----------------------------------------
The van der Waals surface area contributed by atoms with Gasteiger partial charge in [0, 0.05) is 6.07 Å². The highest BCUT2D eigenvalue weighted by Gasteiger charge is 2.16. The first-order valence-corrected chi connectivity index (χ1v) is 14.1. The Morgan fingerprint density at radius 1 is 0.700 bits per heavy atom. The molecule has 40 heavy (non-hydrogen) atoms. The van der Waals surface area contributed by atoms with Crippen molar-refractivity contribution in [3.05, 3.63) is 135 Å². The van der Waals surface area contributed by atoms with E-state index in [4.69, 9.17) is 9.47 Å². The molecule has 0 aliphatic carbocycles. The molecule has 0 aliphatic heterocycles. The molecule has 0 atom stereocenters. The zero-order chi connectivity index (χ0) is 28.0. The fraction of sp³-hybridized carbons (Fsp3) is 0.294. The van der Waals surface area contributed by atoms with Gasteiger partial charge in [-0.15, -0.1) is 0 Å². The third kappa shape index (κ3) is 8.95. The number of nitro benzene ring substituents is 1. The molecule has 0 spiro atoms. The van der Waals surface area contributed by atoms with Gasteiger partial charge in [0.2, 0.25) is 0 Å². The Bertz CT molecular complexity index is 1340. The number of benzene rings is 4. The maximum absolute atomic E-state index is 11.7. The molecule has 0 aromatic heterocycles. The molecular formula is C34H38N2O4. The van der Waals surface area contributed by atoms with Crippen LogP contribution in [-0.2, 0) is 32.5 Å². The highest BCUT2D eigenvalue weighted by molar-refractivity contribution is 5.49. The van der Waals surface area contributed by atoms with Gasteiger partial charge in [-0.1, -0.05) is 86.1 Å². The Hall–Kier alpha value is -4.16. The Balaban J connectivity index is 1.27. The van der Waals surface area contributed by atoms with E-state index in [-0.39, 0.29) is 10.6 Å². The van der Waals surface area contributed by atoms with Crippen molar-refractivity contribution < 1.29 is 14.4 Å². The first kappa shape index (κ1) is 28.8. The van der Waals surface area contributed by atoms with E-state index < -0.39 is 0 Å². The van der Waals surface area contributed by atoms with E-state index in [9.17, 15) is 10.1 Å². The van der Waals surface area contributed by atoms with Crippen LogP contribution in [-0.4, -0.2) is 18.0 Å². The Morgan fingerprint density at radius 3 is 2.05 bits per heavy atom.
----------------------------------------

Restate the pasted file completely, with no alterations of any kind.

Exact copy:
The van der Waals surface area contributed by atoms with Gasteiger partial charge in [0, 0.05) is 6.07 Å². The highest BCUT2D eigenvalue weighted by Gasteiger charge is 2.16. The first-order valence-corrected chi connectivity index (χ1v) is 14.1. The Morgan fingerprint density at radius 1 is 0.700 bits per heavy atom. The molecule has 40 heavy (non-hydrogen) atoms. The van der Waals surface area contributed by atoms with Crippen molar-refractivity contribution in [3.05, 3.63) is 135 Å². The van der Waals surface area contributed by atoms with E-state index in [4.69, 9.17) is 9.47 Å². The molecule has 0 aliphatic carbocycles. The molecule has 0 aliphatic heterocycles. The molecule has 0 atom stereocenters. The zero-order chi connectivity index (χ0) is 28.0. The fraction of sp³-hybridized carbons (Fsp3) is 0.294. The van der Waals surface area contributed by atoms with Gasteiger partial charge in [-0.15, -0.1) is 0 Å². The third kappa shape index (κ3) is 8.95. The number of nitro benzene ring substituents is 1. The molecule has 0 spiro atoms. The van der Waals surface area contributed by atoms with Gasteiger partial charge in [0.2, 0.25) is 0 Å². The Bertz CT molecular complexity index is 1340. The number of benzene rings is 4. The maximum absolute atomic E-state index is 11.7. The molecule has 0 aromatic heterocycles. The molecular formula is C34H38N2O4. The van der Waals surface area contributed by atoms with Crippen LogP contribution in [-0.2, 0) is 32.5 Å². The highest BCUT2D eigenvalue weighted by molar-refractivity contribution is 5.49. The van der Waals surface area contributed by atoms with Gasteiger partial charge in [-0.1, -0.05) is 86.1 Å². The Hall–Kier alpha value is -4.16. The Balaban J connectivity index is 1.27. The van der Waals surface area contributed by atoms with E-state index in [-0.39, 0.29) is 10.6 Å². The van der Waals surface area contributed by atoms with Crippen molar-refractivity contribution < 1.29 is 14.4 Å². The first kappa shape index (κ1) is 28.8. The van der Waals surface area contributed by atoms with E-state index < -0.39 is 0 Å². The van der Waals surface area contributed by atoms with E-state index in [9.17, 15) is 10.1 Å². The van der Waals surface area contributed by atoms with Crippen LogP contribution in [-0.4, -0.2) is 18.0 Å². The Morgan fingerprint density at radius 3 is 2.05 bits per heavy atom.